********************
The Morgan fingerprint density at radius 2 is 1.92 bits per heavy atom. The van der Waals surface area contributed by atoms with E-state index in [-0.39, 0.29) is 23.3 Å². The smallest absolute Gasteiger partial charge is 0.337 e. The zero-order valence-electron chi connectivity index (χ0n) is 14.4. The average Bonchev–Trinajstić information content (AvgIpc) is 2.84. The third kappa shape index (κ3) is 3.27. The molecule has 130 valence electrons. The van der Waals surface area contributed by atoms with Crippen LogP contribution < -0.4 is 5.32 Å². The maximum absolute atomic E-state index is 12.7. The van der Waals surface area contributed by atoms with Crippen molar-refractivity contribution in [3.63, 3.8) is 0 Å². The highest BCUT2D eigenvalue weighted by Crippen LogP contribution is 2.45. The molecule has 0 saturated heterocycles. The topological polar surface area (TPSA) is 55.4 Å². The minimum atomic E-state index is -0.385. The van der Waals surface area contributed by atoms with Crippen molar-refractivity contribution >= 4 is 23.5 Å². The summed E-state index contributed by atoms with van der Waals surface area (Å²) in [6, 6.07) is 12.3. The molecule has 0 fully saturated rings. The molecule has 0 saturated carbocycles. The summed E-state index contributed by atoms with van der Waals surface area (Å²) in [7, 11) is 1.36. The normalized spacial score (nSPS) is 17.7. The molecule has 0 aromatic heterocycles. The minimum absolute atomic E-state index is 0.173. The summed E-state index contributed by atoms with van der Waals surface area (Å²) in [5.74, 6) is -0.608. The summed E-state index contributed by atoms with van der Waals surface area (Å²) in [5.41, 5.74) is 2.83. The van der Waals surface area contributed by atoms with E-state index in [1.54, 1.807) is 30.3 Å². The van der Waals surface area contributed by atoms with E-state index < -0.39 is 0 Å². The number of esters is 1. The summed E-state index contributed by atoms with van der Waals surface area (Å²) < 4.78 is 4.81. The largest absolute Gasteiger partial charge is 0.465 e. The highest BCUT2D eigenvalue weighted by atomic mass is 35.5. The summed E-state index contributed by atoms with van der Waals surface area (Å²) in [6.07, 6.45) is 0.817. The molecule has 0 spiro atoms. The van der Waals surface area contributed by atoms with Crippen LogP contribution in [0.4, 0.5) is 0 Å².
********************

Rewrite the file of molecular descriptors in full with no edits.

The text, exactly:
The Morgan fingerprint density at radius 2 is 1.92 bits per heavy atom. The van der Waals surface area contributed by atoms with E-state index in [-0.39, 0.29) is 23.3 Å². The smallest absolute Gasteiger partial charge is 0.337 e. The zero-order valence-electron chi connectivity index (χ0n) is 14.4. The average Bonchev–Trinajstić information content (AvgIpc) is 2.84. The third kappa shape index (κ3) is 3.27. The molecule has 130 valence electrons. The van der Waals surface area contributed by atoms with Crippen LogP contribution < -0.4 is 5.32 Å². The maximum absolute atomic E-state index is 12.7. The van der Waals surface area contributed by atoms with Crippen molar-refractivity contribution in [3.63, 3.8) is 0 Å². The highest BCUT2D eigenvalue weighted by Crippen LogP contribution is 2.45. The molecule has 0 saturated heterocycles. The topological polar surface area (TPSA) is 55.4 Å². The minimum atomic E-state index is -0.385. The van der Waals surface area contributed by atoms with Crippen molar-refractivity contribution >= 4 is 23.5 Å². The summed E-state index contributed by atoms with van der Waals surface area (Å²) in [6, 6.07) is 12.3. The molecule has 0 fully saturated rings. The molecule has 0 saturated carbocycles. The summed E-state index contributed by atoms with van der Waals surface area (Å²) in [7, 11) is 1.36. The normalized spacial score (nSPS) is 17.7. The molecule has 0 aromatic heterocycles. The minimum absolute atomic E-state index is 0.173. The summed E-state index contributed by atoms with van der Waals surface area (Å²) in [5.74, 6) is -0.608. The summed E-state index contributed by atoms with van der Waals surface area (Å²) in [5.41, 5.74) is 2.83. The van der Waals surface area contributed by atoms with E-state index in [1.54, 1.807) is 30.3 Å². The van der Waals surface area contributed by atoms with E-state index < -0.39 is 0 Å². The number of esters is 1. The summed E-state index contributed by atoms with van der Waals surface area (Å²) < 4.78 is 4.81. The largest absolute Gasteiger partial charge is 0.465 e. The highest BCUT2D eigenvalue weighted by atomic mass is 35.5. The summed E-state index contributed by atoms with van der Waals surface area (Å²) in [6.07, 6.45) is 0.817. The molecule has 0 spiro atoms. The van der Waals surface area contributed by atoms with Crippen LogP contribution in [0.4, 0.5) is 0 Å².